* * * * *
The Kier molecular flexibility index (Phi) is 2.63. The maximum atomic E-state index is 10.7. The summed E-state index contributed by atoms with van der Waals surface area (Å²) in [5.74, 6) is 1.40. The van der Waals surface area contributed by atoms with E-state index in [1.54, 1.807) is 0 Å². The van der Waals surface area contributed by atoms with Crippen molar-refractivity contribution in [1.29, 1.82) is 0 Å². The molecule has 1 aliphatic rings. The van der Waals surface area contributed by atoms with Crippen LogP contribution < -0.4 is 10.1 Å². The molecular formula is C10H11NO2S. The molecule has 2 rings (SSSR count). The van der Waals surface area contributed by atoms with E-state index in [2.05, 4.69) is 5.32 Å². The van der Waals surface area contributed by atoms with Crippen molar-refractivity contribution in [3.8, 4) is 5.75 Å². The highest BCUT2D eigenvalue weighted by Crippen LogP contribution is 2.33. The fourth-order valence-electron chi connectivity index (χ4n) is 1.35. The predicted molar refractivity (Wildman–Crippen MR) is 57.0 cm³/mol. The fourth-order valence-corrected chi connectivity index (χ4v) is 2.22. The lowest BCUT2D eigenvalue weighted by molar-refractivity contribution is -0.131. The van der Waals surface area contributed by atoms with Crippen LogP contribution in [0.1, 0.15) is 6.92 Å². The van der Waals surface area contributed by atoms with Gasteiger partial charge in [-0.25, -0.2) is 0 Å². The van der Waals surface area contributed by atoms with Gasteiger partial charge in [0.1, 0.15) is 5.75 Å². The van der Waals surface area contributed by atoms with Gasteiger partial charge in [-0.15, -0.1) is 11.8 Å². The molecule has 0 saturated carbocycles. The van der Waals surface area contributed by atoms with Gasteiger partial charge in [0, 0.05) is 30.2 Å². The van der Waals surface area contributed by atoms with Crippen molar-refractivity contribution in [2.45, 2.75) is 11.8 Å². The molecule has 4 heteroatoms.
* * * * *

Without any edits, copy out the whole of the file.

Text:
The Kier molecular flexibility index (Phi) is 2.63. The maximum atomic E-state index is 10.7. The summed E-state index contributed by atoms with van der Waals surface area (Å²) in [5.74, 6) is 1.40. The van der Waals surface area contributed by atoms with E-state index in [1.54, 1.807) is 0 Å². The van der Waals surface area contributed by atoms with Crippen molar-refractivity contribution in [1.29, 1.82) is 0 Å². The molecule has 1 aliphatic rings. The van der Waals surface area contributed by atoms with Crippen LogP contribution < -0.4 is 10.1 Å². The molecular formula is C10H11NO2S. The molecule has 2 rings (SSSR count). The van der Waals surface area contributed by atoms with E-state index in [2.05, 4.69) is 5.32 Å². The van der Waals surface area contributed by atoms with Crippen molar-refractivity contribution in [3.8, 4) is 5.75 Å². The highest BCUT2D eigenvalue weighted by Crippen LogP contribution is 2.33. The fourth-order valence-electron chi connectivity index (χ4n) is 1.35. The predicted molar refractivity (Wildman–Crippen MR) is 57.0 cm³/mol. The fourth-order valence-corrected chi connectivity index (χ4v) is 2.22. The lowest BCUT2D eigenvalue weighted by molar-refractivity contribution is -0.131. The van der Waals surface area contributed by atoms with Crippen LogP contribution in [0.1, 0.15) is 6.92 Å². The van der Waals surface area contributed by atoms with Gasteiger partial charge in [-0.25, -0.2) is 0 Å². The van der Waals surface area contributed by atoms with Gasteiger partial charge in [0.1, 0.15) is 5.75 Å². The van der Waals surface area contributed by atoms with Gasteiger partial charge in [-0.15, -0.1) is 11.8 Å². The molecule has 0 saturated carbocycles. The van der Waals surface area contributed by atoms with Gasteiger partial charge in [0, 0.05) is 30.2 Å². The van der Waals surface area contributed by atoms with Crippen molar-refractivity contribution in [2.45, 2.75) is 11.8 Å². The molecule has 4 heteroatoms.